Posts filed under “Federal Reserve”

The Longest 8th Inning in the History of Baseball

Back on June 1, 2005, Dallas Fed President Richard Fisher told CNBC:

“We are clearly in an 8th inning of a tightening cycle, and we have the ninth inning coming up at the end of June.”

The markets, which had already bounced off of their May lows, gathered themselves together over the next few days, and then made a new leg up. Many people credited that move to Fisher. It only was halted by the late August hurricanes in the Gulf, and the destruction of New Orleans. During the first week of this year, we again had “lift off,” similarly premised on the idea that the Fed tightening cycle was just about over.

This leads me to a question:

How much of the rallies during the past 12 months have been based, at least in part, upon the false premise that the Fed is nearly through tightening?

Long time readers of mine know that I believe markets rarely move in a this happened, so markets did that basis. The complex choreography of capital markets are far more intricate than many folks realize, hardly as efficient as most academics believe, and may be far more attuned to the rules of chaos than those of pure randomness.

Is the Fed “just about done?”  Given the recent jawboning from various Fed officials, I believe that is a premature declaration. Last week, Chicago Federal Reserve Bank President Moskow suggested that rates are “historically low,” that inflation was “creeping into the core” CPI rate. Further, he spooked the markets when he suggested that rates may need to “rise further beyond neutral” to kill inflation.

The consensus is evolving amongst various Fed officials that erring on the side of over-tightening is much preferred to letting inflation accelerate. New Fed head Bernanke may even “brush aside lawmakers’ calls for a pause” and “vow vigilance against inflation.”

Indeed, in a hardly noticed announcement, the FOMC changed the previously planned upcoming FOMC one day meeting into a two day affair. I hardly think the extra time is to welcome helicopter Ben to his new gig. Rather, it is more likely to discuss the increasing signs of inflation of the commodity, wage, and fiscal flavors. (Note, however, that I do not believe there is wage inflation).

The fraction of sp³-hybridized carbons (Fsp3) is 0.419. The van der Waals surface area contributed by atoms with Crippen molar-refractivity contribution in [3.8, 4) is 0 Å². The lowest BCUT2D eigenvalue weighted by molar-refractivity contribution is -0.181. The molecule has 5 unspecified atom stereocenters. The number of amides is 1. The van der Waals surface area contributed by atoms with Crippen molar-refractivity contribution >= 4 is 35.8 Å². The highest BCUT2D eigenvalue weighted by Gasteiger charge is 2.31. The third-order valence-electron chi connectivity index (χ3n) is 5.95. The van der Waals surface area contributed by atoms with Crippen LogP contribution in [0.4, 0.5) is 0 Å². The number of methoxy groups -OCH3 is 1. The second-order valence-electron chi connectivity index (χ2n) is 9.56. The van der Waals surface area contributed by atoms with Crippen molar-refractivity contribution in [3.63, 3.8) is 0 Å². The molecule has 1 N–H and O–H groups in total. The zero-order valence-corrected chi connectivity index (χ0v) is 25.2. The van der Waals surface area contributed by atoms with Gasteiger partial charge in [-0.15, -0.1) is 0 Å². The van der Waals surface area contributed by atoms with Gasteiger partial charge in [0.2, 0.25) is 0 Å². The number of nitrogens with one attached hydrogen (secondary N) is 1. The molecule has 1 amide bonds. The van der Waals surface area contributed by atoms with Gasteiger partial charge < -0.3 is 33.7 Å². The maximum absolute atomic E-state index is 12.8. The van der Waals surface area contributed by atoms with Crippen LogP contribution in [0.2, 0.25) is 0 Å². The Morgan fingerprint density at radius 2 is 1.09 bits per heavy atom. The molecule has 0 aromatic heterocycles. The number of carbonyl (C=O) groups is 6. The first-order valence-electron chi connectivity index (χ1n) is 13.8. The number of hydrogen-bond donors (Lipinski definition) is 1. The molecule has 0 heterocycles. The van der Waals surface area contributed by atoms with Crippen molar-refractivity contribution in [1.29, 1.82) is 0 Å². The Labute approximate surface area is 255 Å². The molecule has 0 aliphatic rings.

It is my suspicion that more than a little of the Bullish optimism we have seen over the past 6 months has been incorrectly attributed to the Fed tightening cycle ending. Even more ironically, this regardless of the data showing that markets tend to slide when tightening cycles end.

To borrow from Dallas Fed President Richard Fisher’s analogy:

it looks like we are about to go into extra innings against inflation – again.

Category: Federal Reserve, Investing, Markets, Psychology

Chart of the Week: S&P500 (12 months), Fed Edition

Category: Federal Reserve, Technical Analysis

Connect the Retail Sales Dots

Category: Data Analysis, Economy, Federal Reserve, Retail

New Column: The Street Gets Inflation Threat Backwards

Category: Employment, Federal Reserve, Inflation, Investing, Markets, Psychology

Sourcing the Greenspan Chatter

This is the article that the Greenspan quote came from that popped the market today; I don’t know how accurate it is (holographic image?) but

Gold price riding high on fear of terrorism, says Greenspan
Leo Lewis, Tokyo
February 09, 2006
http://tinyurl.com/98gdp

Excerpt:

"ALAN Greenspan, who stepped
down last week as chairman of the US Federal Reserve after 18 1/2 years, has
blamed the threat of terrorism for the high gold price, in his first private
sector speech since being let off the leash of officialdom.

According to
members of his audience of international investors – watching a holographic
image in Tokyo as he spoke in New York – Greenspan said the high cost of gold
did not reflect inflation or the strength of commodities, but rather a fear
among investors of a major geopolitical conflict. There were people who believed
that a nuclear weapon could be detonated within five years, the former American
central bank supremo said.

The low probability of such an event occurring would not necessarily avert a
spike in the gold price, he added.

Greenspan went on to discuss a range of topics, including the problems
created by a lack of investment in refining capacity by the oil industry. He
said this failure by the oil majors meant that the era of cheap energy was
almost surely over.

The former Fed chairman is also said to have indulged in a moment of
self-criticism over the central bank’s failure to prevent the market bubble in
the late 1990s.

That may explain Gold’s $20 whackage yesterday, but what about all the rest of the metals and commodities?

Also, if you missed this, you MUST read it:

GREENSPAN SENDS MIXED SIGNALS IN FIRST DAY AT HOME
Former Fed Chief’s Inscrutable Statements Baffle Wife
http://www.borowitzreport.com/archive_rpt.asp?rec=1307&srch=

Its a hoot!

and on the chance the article disappears, I’ll archive it after the jump . . .

Read More

Category: Federal Reserve, Inflation, Investing

The Risk to Equities from Rising Rates

Category: Federal Reserve, Fixed Income/Interest Rates, Investing

Tools for Finding a Mortgage

Category: Federal Reserve, Real Estate

Barrons picks up “Myths of the Greenspan Era”

Category: Federal Reserve, Media

Once Fed Hikes Stop, Markets Fall

Category: Federal Reserve, Inflation, Markets

The Best Writings of Ben S. Bernanke

Category: Federal Reserve